Also on the noticeboard was a good luck message from Peter Tatchell of Outrage, and requests for old jokes turned new, viz:
Q: What does a gay man take on the second date?
A: Second date?
Q: What does a lesbian take on the second date?
A: Everything she owns.
Q: What does a bisexual take on the second date?
followed by a very large blank space which folks wrote in:-
Someone else; A strap-on; Their cat; Their time; Dope; The initiative; I've no idea – you can't expect me to be decisive; A large cucumber; Notes (to post to soc.bi next day); Their partner; The piss (in my experience). And also "their toolbox". Someone explain this one to me, please. (Or maybe not).
There was another sheet of paper requesting suggestions for bisexual pick-up lines. "Lea de Laria, America's funniest lesbian, dusts here face and says: let me clear you a seat." But my favourite tied into the Conference: "I've got heating in my room…"
On not having fun at BiCon
First Published in Bifrost #30, December 1993
So the eleventh National Bisexual Conference is over and done. Here I part company with last month's article. My flavour does have little to do with that auditor's experiences. I have a number of genuine problems, pointless gripes, and futile complaints about BiCon this year. These are things I hope next year will be avoided.
Where did all the money go? Some, but not all of it was visible. Oh yes there was a lot to do and see. Too much, in my opinion: "Hmm, a nice night in the bar after a long day of workshops, a chance to unwind and actually talk to a load of bisexuals from around the country without having to keep to one topic, or worry about interrupting the facilitator. Ah yes, a nice night. Oh no, a samba band." A bisexual samba band? A not-bisexual samba band, but one playing bisexual samba tunes? A not-bisexual samba band playing not-bisexual samba tunes that a bisexual might want to leave his/her pint to go and watch? Nay, nay and thrice nay. So what happens? The samba band, well aware that they are not giving us our money's worth, decide to stand in the bar too. I'm sorry, but doesn't being pointedly ignored by the masses give any clues as to your popularity? Why were they there in the first place?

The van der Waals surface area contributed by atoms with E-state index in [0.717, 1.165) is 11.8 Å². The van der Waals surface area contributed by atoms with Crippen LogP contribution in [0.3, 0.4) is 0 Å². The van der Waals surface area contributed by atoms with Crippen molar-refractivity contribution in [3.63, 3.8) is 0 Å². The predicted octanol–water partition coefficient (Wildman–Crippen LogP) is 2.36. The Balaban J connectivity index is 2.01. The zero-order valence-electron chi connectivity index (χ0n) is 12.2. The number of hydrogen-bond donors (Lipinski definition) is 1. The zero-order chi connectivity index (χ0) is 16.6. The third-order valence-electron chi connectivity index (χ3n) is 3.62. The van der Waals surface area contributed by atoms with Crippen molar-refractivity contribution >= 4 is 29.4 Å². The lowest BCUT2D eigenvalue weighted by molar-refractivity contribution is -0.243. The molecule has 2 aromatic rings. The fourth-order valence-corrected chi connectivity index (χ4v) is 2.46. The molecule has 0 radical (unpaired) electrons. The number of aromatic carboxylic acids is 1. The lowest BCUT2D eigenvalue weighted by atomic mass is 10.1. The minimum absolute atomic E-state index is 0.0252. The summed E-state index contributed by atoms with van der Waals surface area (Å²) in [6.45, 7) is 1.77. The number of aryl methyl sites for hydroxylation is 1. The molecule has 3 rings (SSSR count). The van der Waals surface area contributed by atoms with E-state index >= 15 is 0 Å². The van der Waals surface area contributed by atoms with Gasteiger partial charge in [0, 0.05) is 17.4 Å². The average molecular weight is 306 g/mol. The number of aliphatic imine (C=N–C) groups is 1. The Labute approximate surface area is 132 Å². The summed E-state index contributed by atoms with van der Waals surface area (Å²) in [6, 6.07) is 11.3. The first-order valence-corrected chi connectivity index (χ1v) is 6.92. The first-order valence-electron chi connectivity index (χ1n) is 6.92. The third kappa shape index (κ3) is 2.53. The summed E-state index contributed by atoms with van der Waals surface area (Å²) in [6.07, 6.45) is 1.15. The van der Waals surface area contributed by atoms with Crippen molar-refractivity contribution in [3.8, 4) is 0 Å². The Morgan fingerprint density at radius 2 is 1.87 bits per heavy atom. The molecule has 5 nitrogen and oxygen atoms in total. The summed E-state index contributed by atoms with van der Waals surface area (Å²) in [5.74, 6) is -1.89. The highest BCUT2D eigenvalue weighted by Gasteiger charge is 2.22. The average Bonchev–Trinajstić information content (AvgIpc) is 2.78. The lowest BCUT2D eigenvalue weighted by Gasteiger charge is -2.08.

Safer sex material is important, and one would hope high priority if we're having unsightly amounts of money thrown at us by the HEA. Where was it? It was in a small cardboard box at the desk in Derby Hall. Was there a sign saying "Condoms and Dental Dams and info on safe sex for bi girls and boys here"? – no, there wasn't. Was there condoms and Dental Dams and info on safe sex for bi girls and boys? No, there was condoms and advice for gay men. I'm sorry, but which conference is this? Oh really, just checking.
The band on Saturday and the disco. [fx: teeth grinding] I'm sorry but whose brilliant idea was it to cut into the disco time with some dreadful guitar-mauling wailing people like that? I do sincerely hope the HEA's money didn't go on the band. Especially not if they were in anyway connected to any members of the conference collective. Just a thought, you understand. The disco! Yes, there were a number of people in intriguing get-ups. Yes, there were people dancing and having a great time. But despite, I fancy, the music… I went up to the DJ and asked for: any Abba, any Queen, any 70s disco, anything from Rocky Horror or "I'm Too Sexy" by Right Said Fred. Did they have any of them? Yes, but they hadn't brought them with them! I'm sorry, but where did they think they were going of an evening? Didn't the name of their gig "The National Bisexual Conference" give any clues as to the sort of music that would get most people on the dance floor? Do we really have to go as far as to give the entertainment a playlist?